and is replicated here as part of the SERC Pedagogic Service.
Course: Introduction to Weather and Climate
90 to 250 students
I cover the contents of the introductory chapter of the textbook in the following way:
I throw out an inflatable globe into the mass of students, have the students bat it around in the air, and I tell them periodically to "catch it." Then I pose the student who caught the globe with a question that addresses material in the opening chapter. The questions I use can usually be answered by looking at the globe, or by other students. I also ask each answerer to identify him/herself. This activity sets the tone for a participatory learning environment that is *fun* but does not skimp on intellectual content, and it also helps the students to begin to know each other.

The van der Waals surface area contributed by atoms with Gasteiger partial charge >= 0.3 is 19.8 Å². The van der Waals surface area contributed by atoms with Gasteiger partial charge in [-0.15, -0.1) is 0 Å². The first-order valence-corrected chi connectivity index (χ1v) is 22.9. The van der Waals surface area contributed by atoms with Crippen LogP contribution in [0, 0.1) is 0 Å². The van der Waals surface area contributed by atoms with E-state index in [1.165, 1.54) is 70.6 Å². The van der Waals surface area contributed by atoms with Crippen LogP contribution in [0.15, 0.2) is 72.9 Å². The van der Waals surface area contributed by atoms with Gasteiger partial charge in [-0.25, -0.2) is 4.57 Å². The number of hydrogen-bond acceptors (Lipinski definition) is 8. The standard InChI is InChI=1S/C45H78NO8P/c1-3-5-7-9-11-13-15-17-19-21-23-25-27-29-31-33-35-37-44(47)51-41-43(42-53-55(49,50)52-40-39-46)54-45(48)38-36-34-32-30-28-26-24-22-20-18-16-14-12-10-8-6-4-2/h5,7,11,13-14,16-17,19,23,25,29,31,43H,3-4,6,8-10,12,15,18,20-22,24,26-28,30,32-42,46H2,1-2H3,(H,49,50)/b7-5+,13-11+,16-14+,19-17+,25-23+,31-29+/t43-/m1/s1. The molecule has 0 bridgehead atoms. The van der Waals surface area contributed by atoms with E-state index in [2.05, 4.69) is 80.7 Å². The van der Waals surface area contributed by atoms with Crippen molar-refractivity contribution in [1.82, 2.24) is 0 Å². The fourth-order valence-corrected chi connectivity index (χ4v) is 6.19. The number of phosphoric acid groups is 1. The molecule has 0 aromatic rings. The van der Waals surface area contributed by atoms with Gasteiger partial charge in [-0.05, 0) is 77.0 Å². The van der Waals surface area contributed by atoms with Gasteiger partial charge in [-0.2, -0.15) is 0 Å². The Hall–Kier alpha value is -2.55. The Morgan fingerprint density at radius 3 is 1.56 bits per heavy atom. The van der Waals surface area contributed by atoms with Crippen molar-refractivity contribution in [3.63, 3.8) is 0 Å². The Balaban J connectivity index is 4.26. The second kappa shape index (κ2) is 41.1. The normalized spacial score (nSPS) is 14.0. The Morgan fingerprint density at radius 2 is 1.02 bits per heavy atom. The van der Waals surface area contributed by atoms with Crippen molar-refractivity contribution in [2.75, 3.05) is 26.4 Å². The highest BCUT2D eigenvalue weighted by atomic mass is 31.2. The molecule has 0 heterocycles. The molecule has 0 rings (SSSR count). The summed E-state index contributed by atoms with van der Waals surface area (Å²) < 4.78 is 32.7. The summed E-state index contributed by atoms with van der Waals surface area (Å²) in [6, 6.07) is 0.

Students enjoy the "earthball volleyball" exercise and some display considerable skills at spiking. I have learned through experience to tell the students in advance to put away all spillable or breakable items, and to avoid hitting the inflatable globe too hard... "Science is hard, but we don't want to have any first-day casualties," I tell them.
All of this goes along with my overarching philosophy about introductory science: it's far too important to take totally seriously. As with all other truly serious concepts in life--birth, death, sex, religion--science is best approached and learned in the low-anxiety context of humor.